19. 19.
    Kobak S, Yilmaz H, Sever F et al (2014) The prevalence of antinuclear antibodies in patients with sarcoidosis. Autoimmune Dis 2014:351852. doi: 10.1155/2014/351852 PubMedPubMedCentralGoogle Scholar
  20. 20.
    Kobak S, Ylmaz H, Sever F et al (2014) Anti-cyclic citrullinated peptide antibodies in patients with sarcoidosis. Sarcoidosis Vasc Diffuse Lung Dis 31:206–210PubMedGoogle Scholar
  21. 21.
    Korsten P, Mirsaeidi M, Sweiss NJ (2013) Nonsteroidal therapy of sarcoidosis. Curr Opin Pulm Med 19:516–523. doi: 10.1097/MCP.0b013e3283642ad0 CrossRefPubMedPubMedCentralGoogle Scholar
  22. 22.
    Korsten P, Sweiss NJ, Nagorsnik U et al (2010) Drug-induced granulomatous interstitial nephritis in a patient with ankylosing spondylitis during therapy with adalimumab. Am J Kidney Dis 56:e17–21. doi: 10.1053/j.ajkd.2010.08.019 CrossRefPubMedPubMedCentralGoogle Scholar
  23. 23.
    Le Bras E, Ehrenstein B, Fleck M, Hartung W (2014) Evaluation of ankle swelling due to Lofgren’s syndrome: a pilot study using B‑mode and power Doppler ultrasonography. Arthritis Care Res 66:318–322. doi: 10.1002/acr.22099 CrossRefGoogle Scholar
  24. 24.
    Le Roux K, Streichenberger N, Vial C et al (2007) Granulomatous myositis: a clinical study of thirteen cases. Muscle Nerve 35:171–177. doi: 10.1002/mus.20683 CrossRefPubMedGoogle Scholar
  25. 25.
    Lofgren S, Lundback H (1952) The bilateral hilar lymphoma syndrome; a study of the relation to age and sex in 212 cases. Acta Med Scand 142:259–264CrossRefPubMedGoogle Scholar
  26. 26.
    Mañá J, Gómez-Vaquero C, Montero A et al (1999) Löfgren’s syndrome revisited: a study of 186 patients. Am J Med 107:240–245CrossRefPubMedGoogle Scholar
  27. 27.
    Mañá J, Montero A, Vidal M et al (2003) Recurrent sarcoidosis: a study of 17 patients with 24 episodes of recurrence. Sarcoidosis Vasc Diffuse Lung Dis 20:212–221PubMedGoogle Scholar
  28. 28.
    Mañá J, Salazar A, Manresa F (1994) Clinical factors predicting persistence of activity in sarcoidosis: a multivariate analysis of 193 cases. Respir Int Rev Thorac Dis 61:219–225Google Scholar
  29. 29.
    Maturu VN, Rayamajhi SJ, Agarwal R et al (2016) Role of serial F‑18 FDG PET/CT scans in assessing treatment response and predicting relapses in patients with symptomatic sarcoidosis. Sarcoidosis Vasc Diffuse Lung Dis 33:372–380PubMedGoogle Scholar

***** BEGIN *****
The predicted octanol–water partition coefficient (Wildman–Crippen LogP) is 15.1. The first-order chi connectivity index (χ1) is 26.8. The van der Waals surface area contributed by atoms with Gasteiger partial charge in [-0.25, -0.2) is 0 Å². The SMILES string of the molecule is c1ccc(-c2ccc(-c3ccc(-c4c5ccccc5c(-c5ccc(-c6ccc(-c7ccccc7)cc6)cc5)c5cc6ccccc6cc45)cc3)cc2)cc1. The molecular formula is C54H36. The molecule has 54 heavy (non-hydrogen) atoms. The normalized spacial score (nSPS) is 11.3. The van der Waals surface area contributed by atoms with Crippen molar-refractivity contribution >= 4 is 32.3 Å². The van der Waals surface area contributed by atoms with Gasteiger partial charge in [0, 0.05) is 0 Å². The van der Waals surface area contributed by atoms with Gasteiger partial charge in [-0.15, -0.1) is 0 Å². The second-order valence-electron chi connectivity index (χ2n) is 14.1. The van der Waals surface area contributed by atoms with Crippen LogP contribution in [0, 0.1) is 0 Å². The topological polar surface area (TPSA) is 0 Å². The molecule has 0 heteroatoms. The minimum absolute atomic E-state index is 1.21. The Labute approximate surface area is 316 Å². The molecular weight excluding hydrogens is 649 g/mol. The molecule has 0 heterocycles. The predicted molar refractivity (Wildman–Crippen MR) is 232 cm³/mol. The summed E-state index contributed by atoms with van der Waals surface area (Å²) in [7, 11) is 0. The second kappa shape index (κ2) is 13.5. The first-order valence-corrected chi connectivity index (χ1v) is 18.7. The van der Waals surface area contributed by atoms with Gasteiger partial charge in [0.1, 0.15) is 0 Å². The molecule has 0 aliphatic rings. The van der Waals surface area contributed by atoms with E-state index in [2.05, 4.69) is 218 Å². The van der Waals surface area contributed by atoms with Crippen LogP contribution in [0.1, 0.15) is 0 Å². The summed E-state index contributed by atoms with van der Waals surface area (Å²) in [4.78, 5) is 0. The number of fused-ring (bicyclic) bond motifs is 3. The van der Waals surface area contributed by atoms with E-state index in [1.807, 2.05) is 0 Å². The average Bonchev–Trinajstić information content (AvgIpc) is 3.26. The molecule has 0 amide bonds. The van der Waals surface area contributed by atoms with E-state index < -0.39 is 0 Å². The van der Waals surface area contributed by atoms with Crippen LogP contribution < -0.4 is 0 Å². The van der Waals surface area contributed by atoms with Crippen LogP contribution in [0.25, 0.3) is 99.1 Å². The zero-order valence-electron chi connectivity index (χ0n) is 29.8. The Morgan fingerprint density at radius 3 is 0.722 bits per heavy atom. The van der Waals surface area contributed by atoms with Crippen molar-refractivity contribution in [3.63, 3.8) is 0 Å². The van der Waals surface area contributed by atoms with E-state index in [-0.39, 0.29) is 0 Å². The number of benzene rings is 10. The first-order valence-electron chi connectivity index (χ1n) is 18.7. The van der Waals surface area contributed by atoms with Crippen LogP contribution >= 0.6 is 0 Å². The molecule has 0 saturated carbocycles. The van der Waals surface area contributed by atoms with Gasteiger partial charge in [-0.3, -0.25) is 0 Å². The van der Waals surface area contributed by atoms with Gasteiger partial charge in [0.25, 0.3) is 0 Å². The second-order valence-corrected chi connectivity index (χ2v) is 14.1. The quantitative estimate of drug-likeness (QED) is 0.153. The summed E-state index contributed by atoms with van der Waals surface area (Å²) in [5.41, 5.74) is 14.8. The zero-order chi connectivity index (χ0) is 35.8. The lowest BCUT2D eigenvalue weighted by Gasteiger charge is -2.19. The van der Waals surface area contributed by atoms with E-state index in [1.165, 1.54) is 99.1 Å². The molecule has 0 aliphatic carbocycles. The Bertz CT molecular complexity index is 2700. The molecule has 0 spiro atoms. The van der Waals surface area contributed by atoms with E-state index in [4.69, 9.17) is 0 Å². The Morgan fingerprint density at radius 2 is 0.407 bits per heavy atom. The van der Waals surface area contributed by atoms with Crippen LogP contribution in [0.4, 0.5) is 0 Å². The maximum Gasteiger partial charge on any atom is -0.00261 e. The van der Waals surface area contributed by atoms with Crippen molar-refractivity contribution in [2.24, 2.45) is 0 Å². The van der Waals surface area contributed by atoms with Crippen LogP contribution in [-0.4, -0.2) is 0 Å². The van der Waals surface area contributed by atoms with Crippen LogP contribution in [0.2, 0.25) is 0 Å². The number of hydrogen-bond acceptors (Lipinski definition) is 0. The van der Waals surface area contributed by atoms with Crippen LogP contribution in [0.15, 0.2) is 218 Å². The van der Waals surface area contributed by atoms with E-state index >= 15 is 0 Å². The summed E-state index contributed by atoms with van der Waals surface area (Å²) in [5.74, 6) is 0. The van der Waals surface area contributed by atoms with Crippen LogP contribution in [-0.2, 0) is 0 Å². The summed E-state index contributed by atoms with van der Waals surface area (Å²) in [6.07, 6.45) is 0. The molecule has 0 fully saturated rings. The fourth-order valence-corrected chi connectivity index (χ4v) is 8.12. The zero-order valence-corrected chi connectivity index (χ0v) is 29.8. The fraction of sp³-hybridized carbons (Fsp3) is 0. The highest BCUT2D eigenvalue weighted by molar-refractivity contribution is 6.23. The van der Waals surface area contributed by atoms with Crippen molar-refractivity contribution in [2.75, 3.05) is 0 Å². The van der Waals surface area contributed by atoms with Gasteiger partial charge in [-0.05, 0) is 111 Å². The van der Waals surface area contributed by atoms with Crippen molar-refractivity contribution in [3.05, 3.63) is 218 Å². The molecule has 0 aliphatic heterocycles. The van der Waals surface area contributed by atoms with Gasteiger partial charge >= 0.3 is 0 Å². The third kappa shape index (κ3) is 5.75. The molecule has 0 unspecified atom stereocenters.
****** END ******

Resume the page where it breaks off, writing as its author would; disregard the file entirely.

30. 30.
    Matuszak J, Durckel J, Sibilia J et al (2016) Is Sarcoid Dactylitis worse than we expect? Arthritis Rheumatol 68:417. doi: 10.1002/art.39457 CrossRefPubMedGoogle Scholar
  31. 31.
    Montemurro L, Fraioli P, Riboldi A et al (1990) Bone loss in prednisone treated sarcoidosis: a two-year follow-up. Ann Ital Med Interna Organo Uff Della Soc Ital Med Interna 5:164–168Google Scholar
  32. 32.
    Moore SL, Kransdorf MJ, Schweitzer ME et al (2012) Can sarcoidosis and metastatic bone lesions be reliably differentiated on routine MRI? AJR Am J Roentgenol 198:1387–1393. doi: 10.2214/AJR.11.7498 CrossRefPubMedGoogle Scholar
  33. 33.
    Ost D, Yeldandi A, Cugell D (1995) Acute sarcoid myositis with respiratory muscle involvement. Case report and review of the literature. Chest 107:879–882CrossRefPubMedGoogle Scholar
  34. 34.
    Otake S (1994) Sarcoidosis involving skeletal muscle: imaging findings and relative value of imaging procedures. AJR Am J Roentgenol 162:369–375. doi: 10.2214/ajr.162.2.8310929 CrossRefPubMedGoogle Scholar
  35. 35.
    Rúa-Figueroa I, Gantes MA, Erausquin C et al (2002) Vertebral sarcoidosis: clinical and imaging findings. Semin Arthritis Rheum 31:346–352CrossRefPubMedGoogle Scholar
  36. 36.
    Saidenberg-Kermanac’h N, Semerano L, Nunes H et al (2014) Bone fragility in sarcoidosis and relationships with calcium metabolism disorders: a cross sectional study on 142 patients. Arthritis Res Ther 16:R78. doi: 10.1186/ar4519 CrossRefPubMedPubMedCentralGoogle Scholar
  37. 37.